Were You or a Loved One Harmed By Poor Medical Care? Contact Our Fort Lauderdale Medical Malpractice for a Free, Confidential Review of Your Case
You expect to receive proper doctors, nurses, hospitals, and other medical providers. Sadly, this does not always happen. When a health professional deviates from the acceptable standard of care, and a patient dies or suffers serious injury as a consequence of that departure, the health professional can be held liable for their negligence. Medical malpractice is far more common than many people realize. A study cited by Johns Hopkins Medicine found that medical errors are the third leading cause of death in the United States.
At Bernheim Kelley Battista & Bliss, LLC, our Fort Lauderdale medical malpractice lawyers are skilled, knowledgeable, and experienced advocates for patients and families. We know how to hold negligent medical professionals, negligent medical providers, and the insurance companies that handle these claims accountable. If you or your loved one was harmed by medical malpractice, we can help. To set up a free, no-obligation consultation with a top medical malpractice lawyer in Fort Lauderdale, please contact us at our Fort Lauderdale law office today.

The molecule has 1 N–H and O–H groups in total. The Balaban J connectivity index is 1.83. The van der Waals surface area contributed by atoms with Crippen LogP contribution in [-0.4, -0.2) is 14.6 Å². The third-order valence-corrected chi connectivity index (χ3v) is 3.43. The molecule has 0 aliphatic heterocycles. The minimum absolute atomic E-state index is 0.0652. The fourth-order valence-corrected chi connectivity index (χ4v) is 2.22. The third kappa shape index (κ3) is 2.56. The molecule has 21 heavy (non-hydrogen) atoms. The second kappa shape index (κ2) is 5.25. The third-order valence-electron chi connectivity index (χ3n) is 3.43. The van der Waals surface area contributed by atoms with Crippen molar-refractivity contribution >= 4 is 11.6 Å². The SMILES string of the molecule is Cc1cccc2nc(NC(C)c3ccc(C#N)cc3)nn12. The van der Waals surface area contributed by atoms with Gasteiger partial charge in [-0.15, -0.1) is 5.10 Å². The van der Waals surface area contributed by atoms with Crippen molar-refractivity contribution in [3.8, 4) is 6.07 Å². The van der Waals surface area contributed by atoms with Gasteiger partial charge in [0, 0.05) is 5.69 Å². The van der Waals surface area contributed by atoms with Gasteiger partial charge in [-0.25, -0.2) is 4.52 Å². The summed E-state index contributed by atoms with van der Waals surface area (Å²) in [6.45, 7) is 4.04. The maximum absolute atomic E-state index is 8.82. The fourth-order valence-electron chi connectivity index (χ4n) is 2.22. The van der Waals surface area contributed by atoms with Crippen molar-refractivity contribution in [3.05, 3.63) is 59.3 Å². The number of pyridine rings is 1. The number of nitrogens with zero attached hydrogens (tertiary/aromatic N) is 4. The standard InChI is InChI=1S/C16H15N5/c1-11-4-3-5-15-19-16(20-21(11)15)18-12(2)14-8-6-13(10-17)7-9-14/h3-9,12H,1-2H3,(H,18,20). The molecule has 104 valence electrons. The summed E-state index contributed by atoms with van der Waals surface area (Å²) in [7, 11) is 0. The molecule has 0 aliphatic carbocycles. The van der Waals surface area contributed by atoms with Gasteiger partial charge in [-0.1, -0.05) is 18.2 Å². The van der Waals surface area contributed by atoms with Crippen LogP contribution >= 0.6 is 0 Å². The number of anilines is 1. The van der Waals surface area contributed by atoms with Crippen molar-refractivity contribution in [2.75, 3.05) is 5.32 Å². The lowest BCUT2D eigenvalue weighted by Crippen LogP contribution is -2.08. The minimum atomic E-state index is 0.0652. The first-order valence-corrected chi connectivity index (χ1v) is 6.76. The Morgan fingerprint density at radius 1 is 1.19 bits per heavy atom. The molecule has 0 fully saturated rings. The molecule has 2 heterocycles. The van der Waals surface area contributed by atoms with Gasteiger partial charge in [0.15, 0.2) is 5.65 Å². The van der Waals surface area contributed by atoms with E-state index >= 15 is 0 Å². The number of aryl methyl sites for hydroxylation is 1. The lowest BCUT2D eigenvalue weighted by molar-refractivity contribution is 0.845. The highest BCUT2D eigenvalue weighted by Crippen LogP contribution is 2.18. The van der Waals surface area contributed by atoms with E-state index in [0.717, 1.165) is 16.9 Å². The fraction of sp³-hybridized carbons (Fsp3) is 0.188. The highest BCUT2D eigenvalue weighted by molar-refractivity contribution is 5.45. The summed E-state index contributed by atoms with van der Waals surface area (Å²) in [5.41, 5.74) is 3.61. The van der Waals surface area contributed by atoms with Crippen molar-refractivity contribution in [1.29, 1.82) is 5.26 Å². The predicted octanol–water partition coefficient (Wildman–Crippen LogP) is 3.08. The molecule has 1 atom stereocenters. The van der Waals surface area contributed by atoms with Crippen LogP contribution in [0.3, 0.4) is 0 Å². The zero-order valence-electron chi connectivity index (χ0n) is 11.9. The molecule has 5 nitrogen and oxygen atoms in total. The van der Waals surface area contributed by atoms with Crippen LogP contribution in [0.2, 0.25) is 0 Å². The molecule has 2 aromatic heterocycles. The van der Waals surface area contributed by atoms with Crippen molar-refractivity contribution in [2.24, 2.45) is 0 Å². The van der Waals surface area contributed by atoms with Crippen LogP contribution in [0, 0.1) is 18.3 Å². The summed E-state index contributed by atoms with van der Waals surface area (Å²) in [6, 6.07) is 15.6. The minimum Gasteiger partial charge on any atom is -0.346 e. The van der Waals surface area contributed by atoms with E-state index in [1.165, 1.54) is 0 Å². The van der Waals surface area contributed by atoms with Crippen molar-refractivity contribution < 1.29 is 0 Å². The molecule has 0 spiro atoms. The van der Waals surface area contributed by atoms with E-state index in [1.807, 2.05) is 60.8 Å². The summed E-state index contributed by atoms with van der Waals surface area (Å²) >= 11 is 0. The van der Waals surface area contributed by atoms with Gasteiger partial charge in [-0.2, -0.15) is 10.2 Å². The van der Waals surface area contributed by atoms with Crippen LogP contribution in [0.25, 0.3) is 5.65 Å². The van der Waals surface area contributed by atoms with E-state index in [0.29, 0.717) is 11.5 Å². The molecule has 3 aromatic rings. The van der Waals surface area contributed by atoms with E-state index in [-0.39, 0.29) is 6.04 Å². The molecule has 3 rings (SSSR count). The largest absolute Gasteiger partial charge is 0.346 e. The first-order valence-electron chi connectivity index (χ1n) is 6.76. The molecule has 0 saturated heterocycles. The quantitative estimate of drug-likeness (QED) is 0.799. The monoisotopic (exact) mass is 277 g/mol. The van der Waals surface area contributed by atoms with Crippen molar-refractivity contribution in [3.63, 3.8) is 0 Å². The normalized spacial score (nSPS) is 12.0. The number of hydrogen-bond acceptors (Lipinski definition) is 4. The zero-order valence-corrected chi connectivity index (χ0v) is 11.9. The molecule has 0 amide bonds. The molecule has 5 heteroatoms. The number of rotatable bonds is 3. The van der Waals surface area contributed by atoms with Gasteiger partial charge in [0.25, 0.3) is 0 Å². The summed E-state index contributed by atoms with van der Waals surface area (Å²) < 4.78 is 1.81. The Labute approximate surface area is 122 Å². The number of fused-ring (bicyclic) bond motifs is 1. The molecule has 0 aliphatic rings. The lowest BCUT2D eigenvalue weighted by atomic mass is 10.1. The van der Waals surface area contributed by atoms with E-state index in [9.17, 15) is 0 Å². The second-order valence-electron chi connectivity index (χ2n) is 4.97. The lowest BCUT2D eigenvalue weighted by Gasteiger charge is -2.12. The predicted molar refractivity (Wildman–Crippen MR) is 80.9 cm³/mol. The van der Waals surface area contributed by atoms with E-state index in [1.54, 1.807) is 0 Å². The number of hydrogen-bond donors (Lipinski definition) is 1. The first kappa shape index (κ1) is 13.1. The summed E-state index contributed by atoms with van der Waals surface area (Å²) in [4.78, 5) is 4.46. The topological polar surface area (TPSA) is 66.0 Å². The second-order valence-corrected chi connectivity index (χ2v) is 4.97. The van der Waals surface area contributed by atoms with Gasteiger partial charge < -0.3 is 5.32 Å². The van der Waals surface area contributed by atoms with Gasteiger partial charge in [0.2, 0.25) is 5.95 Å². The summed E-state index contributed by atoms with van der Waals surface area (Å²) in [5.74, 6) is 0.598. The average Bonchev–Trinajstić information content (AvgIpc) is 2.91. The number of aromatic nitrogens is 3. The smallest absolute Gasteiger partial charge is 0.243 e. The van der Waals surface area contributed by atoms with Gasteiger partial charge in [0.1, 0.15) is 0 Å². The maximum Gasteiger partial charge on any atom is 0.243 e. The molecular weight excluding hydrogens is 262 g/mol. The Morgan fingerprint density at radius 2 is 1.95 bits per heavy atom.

What is Medical Malpractice?
The term medical malpractice essentially refers to medical negligence committed by a licensed health professional (a physician, anesthesiologist, nurse practitioner, etc.). To be clear, an adverse outcome after receiving medical treatment is not necessarily medical malpractice. Instead, Florida law defines medical malpractice as a patient suffering harm because they received substandard care by a licensed medical provider.
What is the Statute of Limitations for a Medical Malpractice Case in Florida?
It is imperative that you take proactive steps to protect your rights if you believe that you were harmed due to medical negligence. You have a limited amount of time to file a medical malpractice lawsuit in Florida. Under Florida Statutes § 95.11, a medical malpractice lawsuit in Florida generally needs to be filed within two years. When does the two-year clock start? It starts when the victim (injured patient) knew or should have known that they sustained harm due to medical malpractice. Any claim for medical malpractice in Florida must be filed within four years, regardless of the date that harm was discovered or should have been discovered.
What are the Consequences for Patients of Medical Malpractice?
When you get medical care, you have the right to expect proper professional treatment. The consequences of medical malpractice can be serious. Patients subject to negligence by a doctor or hospital could suffer severe physical and mental harm. Medical malpractice can lead to serious injuries, major medical complications, permanent disability or disfigurement, and even death.
An Overview of the Most Common Types of Medical Malpractice Claims in Fort Lauderdale